So tomorrow, August 7th, is a writing anniversary of sorts. Twenty years ago on that date, I signed my first professional contract. It was a three-book deal, for Code of Conduct—written but not yet edited—and the books that became Rules of Conflict and Law of Survival. I did so over dinner with my then-agent. during BucConeer, the 1998 Worldcon. I’d sold no short works to that point. No nonfiction. That contract was well and truly my first.

I don’t recall what I ate. I don’t recall much of that convention, in fact. I did attend an Orioles game. Rode a very small, very warm, very tightly-packed elevator to one of the upper floors of the con hotel, where the SFWA suite was located, and felt a twinge of panic when the doors took a few seconds too long to open. Walked along the waterfront.

Crabcakes. I did have real Baltimore crabcakes. They were good.

The rush from that first deal dissipated after I returned home. I had a day job, so writing was confined to evenings, weekends, the odd lunch hour. I dealt with my first edit letter, which led to my essentially rewriting Code. What followed were the things that most writers experience. Time crunches and mini-writers blocks and getting derailed by Life. Marking days on the calendar and the word counts required in order to hit the deadline, and the deadline after that. Sometimes, the deadlines were missed. See the comment about Life. Some writers can work during the rough stuff. For them, writing is a refuge. For me, it’s a mirror.

In the years since that first contract, I’ve written seven novels—five as Kristine Smith and two as Alex Gordon—and a handful of short works. A decent output, by some standards. By those of the genre marketplace, not so much. When I compare myself to some of my friends, I feel quite the slacker. I’m a slow writer. That’s just how it is. I’ve tried to speed it up. It won’t speed. I’m not asking for advice about how to speed.

I made mistakes in the writing, though overall I am content with how my stories have turned out. I still enjoy the process of working out a plot, a character, a twist, though I do wish I could figure out a way to simply download all the cogitation onto the page so I could bash and prod it into shape. No, dictation isn’t the answer—the spoken story has been filtered at that point because I can’t talk fast enough to get it all in. I need to download directly from my brain. I suspect someone in Silicon Valley is working on it.

I made more mistakes in business—so many mistakes—but that was never my strong suit and it still isn’t. If I could get away with walling myself off from it all and tossing a manuscript out of a cave every so often, I’d be happy, but that’s not how things work. I don’t think it’s how they ever worked.

I was forty years old when I signed that first contract. Forty-one, when Code hit the shelves (just in case anyone thinks they’re washed up if they haven’t published by age twenty-five or whatever the latest drop-dead age happens to be). Basic math still holding true, that means I’m sixty now, a fact I have yet to fully grasp.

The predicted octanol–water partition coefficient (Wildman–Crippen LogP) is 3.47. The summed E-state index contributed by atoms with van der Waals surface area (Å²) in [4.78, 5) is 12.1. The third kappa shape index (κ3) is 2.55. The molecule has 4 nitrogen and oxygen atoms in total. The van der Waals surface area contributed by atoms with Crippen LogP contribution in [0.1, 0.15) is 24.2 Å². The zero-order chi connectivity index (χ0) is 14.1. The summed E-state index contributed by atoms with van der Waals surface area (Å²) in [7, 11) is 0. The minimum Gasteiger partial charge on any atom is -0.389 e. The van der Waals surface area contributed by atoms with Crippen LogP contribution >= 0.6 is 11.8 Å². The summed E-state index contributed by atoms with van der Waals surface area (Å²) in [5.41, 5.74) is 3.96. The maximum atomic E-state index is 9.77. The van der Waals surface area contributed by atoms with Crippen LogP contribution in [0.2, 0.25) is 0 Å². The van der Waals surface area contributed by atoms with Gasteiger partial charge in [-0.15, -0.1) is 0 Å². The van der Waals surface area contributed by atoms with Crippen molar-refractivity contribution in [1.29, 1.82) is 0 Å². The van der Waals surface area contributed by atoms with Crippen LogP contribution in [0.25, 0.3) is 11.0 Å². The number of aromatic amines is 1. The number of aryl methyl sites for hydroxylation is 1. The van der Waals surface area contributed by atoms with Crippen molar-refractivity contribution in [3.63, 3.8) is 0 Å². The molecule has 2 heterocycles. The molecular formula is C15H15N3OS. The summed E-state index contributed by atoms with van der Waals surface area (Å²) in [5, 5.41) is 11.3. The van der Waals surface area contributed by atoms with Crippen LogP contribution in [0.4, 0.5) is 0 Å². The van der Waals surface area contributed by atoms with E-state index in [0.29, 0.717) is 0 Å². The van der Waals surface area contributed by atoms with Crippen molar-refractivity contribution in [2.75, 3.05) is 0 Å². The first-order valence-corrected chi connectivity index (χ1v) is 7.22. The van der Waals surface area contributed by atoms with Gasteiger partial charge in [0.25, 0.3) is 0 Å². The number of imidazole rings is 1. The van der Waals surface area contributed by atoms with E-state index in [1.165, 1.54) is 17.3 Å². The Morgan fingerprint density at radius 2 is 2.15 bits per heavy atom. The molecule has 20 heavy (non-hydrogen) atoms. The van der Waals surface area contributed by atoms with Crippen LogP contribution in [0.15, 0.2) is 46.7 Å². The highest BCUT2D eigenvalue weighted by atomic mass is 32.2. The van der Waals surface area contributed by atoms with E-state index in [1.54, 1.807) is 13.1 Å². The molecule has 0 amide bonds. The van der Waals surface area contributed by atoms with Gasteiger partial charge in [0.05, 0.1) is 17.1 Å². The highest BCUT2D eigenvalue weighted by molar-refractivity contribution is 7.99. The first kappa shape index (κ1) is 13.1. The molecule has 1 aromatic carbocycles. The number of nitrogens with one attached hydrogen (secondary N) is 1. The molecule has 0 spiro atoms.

Five years ago, I was lucky enough to be able to retire from the day job. Since then, I’ve come to realize that I enjoy other things—cooking, working outdoors—as much as writing. That said, there are still stories I want to tell. The difference is that even though no one may want to read them, I still want to write them. Just to see if I can pull it off. Just to see what happens.

Here’s hoping I can post twenty years from now to let you know how it went.



Writerversary — 8 Comments

  1. Whatever your process is (and everybody’s is different) you’ve managed to produce taut, eminently readable books that don’t seem dated. Looking forward to your next.

    • Thank you, Sherwood!

      Datedness concerned me–Code has been out in one form or another for almost 2 decades. You do what research you can in fields not your own, and you cross your fingers. I admit I did a LOT more research into neurology/the medical side of things than I did the weapons, ship propulsion, etc., but I enjoyed it so much more.

      Then there was editing. I’m one of those writers whose books aren’t written, they’re rewritten. Sometimes several times. At least, that was the case with all except the latest, JERICHO. Hoping that signals a change in my process to one that doesn’t waste quite so much material.

  2. Congratulations! I still remember the day. 1:33 PM, on a Tuesday, October 13, 1993…

    I got the call. Life has never been the same. And my desire to write has not diminished. I’ve moved on from the dragons but not far. There is just so much more to write about. Sales numbers may think I’m washed up. But my brain hasn’t caught up to that yet. So I publish here at BVC as well as with my Trad publisher.

    You go girl!

    • Thanks, Phyl!

      I didn’t talk about it in my post, but the joy of writing, of constructing a story, having my backbrain download a perfect bit of connection between some I wrote without thinking several chapters prior and something I’m writing at present–it can get lost so easily amid the commercial concerns. But that’s mostly what drove me for the six years it took to write Code of Conduct.

      Well, that and sheer bullheadedness.

  3. Happy writerversary!

    That WorldCon was our first, where we met lots of Bujold listies. I’m glad your publishing career has done so well. We still remember you on the Bujold list. If you ever have time or interest, you’d definitely be welcome back.

  4. I remember the Bujold list! We had a lot of fun. It’s nice to be remembered there.

    A little scary how long ago that was. Before that, it was the UseNet groups.